Sure, anyone sitting in the defendant's chair made choices that got him or her there, and they are facing the consequences of those choices. As a juror, you will be enforcing responsibility where it needs to go and possibly even setting community standards for what will and will not be permitted. You will even have guidelines for how to go about deciding if consequences are warranted. That doesn't mean, however, that the evidence is going to easily plug into those guidelines so as to make your decision absolutely clear. The facts don't fit a neat teleplay structure with an intro and four segments with their own commercial breaks. Have you ever watched Law & Order and been shocked by how the lawyers on there can turn a certain act into a crime, and you can't believe they'd actually prosecute it? Now imagine that you are on the jury for that.

Which isn't to say that any of these "what if?" scenarios apply to the case I am on. I am being very careful not to be specific. The questions are there, though. Are we interpreting this right? Are we remembering that right? Are we believing the right people? What if no one is credible? What if you think the accused is clearly guilty or not guilty, but the law says you must go against that, it doesn't support your own moral certainty on the matter? Whenever there is a trial, like the Rodney King or O.J. Simpson cases, where the case seemed so clear cut from the vantage point of our living rooms, and the public is shocked that the jury voted the way they did, if you find yourself really having no idea how they came to that decision, then you've probably never actually been on a jury. Every time, the jurors who talk to the media say that the evidence did not meet the burden of proof and that the case made by the losing side could not support the guidelines for conviction. It's never as simple as did he or didn't he, it's did he or didn't he within the confines of the law under which he is charged.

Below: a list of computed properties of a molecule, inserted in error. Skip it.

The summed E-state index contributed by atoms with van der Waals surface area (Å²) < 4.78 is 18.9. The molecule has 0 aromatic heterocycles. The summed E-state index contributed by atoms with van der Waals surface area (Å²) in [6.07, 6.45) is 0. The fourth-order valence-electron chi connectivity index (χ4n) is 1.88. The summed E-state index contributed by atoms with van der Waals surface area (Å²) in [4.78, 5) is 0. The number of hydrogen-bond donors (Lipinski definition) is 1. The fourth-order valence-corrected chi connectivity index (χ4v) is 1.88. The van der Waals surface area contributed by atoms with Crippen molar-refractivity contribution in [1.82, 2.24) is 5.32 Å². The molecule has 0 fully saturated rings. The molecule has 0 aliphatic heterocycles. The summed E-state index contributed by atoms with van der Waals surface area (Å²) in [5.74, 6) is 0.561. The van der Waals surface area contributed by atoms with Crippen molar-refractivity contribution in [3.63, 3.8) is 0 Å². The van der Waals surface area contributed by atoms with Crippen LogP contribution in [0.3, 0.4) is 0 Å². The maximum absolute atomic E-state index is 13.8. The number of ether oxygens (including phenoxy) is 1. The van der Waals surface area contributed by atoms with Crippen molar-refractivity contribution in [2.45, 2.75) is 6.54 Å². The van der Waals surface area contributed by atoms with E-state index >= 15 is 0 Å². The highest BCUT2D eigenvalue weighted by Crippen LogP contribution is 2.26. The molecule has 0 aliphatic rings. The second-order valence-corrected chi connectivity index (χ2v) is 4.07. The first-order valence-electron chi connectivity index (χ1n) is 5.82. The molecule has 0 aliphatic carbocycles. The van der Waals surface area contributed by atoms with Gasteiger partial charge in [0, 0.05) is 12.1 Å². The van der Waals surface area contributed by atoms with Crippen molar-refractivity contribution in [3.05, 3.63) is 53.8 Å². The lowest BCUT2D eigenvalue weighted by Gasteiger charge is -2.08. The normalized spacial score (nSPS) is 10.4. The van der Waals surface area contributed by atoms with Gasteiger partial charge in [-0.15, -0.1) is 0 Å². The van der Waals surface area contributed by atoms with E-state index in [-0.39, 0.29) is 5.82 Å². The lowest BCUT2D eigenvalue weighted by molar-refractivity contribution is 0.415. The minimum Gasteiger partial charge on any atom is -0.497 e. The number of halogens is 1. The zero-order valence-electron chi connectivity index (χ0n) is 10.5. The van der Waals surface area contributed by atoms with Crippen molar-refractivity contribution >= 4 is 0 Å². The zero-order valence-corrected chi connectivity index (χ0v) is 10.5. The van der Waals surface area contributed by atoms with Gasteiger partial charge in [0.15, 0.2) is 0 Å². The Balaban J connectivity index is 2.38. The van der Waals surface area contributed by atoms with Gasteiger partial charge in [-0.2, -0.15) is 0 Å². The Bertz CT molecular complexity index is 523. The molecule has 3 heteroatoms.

I only saw 12 Angry Men for the first time this year. Surprising, I know, but it's true. It's a pretty incredible piece of cinema, and shockingly accurate. Yes, there is the tidiness of fiction, things move along in a logical manner and not as messily as they normally do, but the experience is right. Twelve different people having to sort through a pile of details, and only one (Henry Fonda) not only willing to go against the grain, but to do so not because he believes the others are getting it wrong, but because he feels not enough time is being taken to consider whether a boy goes to jail or whether he goes home. On my jury, only ten have to agree; on his, all twelve. So, were I to be a Henry Fonda, I wouldn't even have to go to the mat.

But I'd like to think I'd try.

Current Soundtrack: The Housemartins...

e-mail = golightly at confessions123.com * Criterion Confessions * Live Journal Syndication * My Corporate-Owned Space * ComicSpace * Last FM * GoodReads * The Blog Roll [old version] * DVDTalk reviews * My Books On Amazon

All text (c) 2009 Jamie S. Rich

Tuesday, August 25, 2009


One Shot Presents interviewed Joëlle Jones and I in San Diego about You Have Killed Me. The results are now online at their site; hosted by one of the best comics stores in the country, Night Flight; or here, from their YouTube channel:

Our segments start at just before the 3-minute mark. By the way, Joëlle picked the blood-red endpapers. That's all her.

Current Soundtrack: Arctic Monkeys, Humbug

e-mail = golightly at confessions123.com * Criterion Confessions * Live Journal Syndication * My Corporate-Owned Space * ComicSpace * Last FM * GoodReads * The Blog Roll [old version] * DVDTalk reviews * My Books On Amazon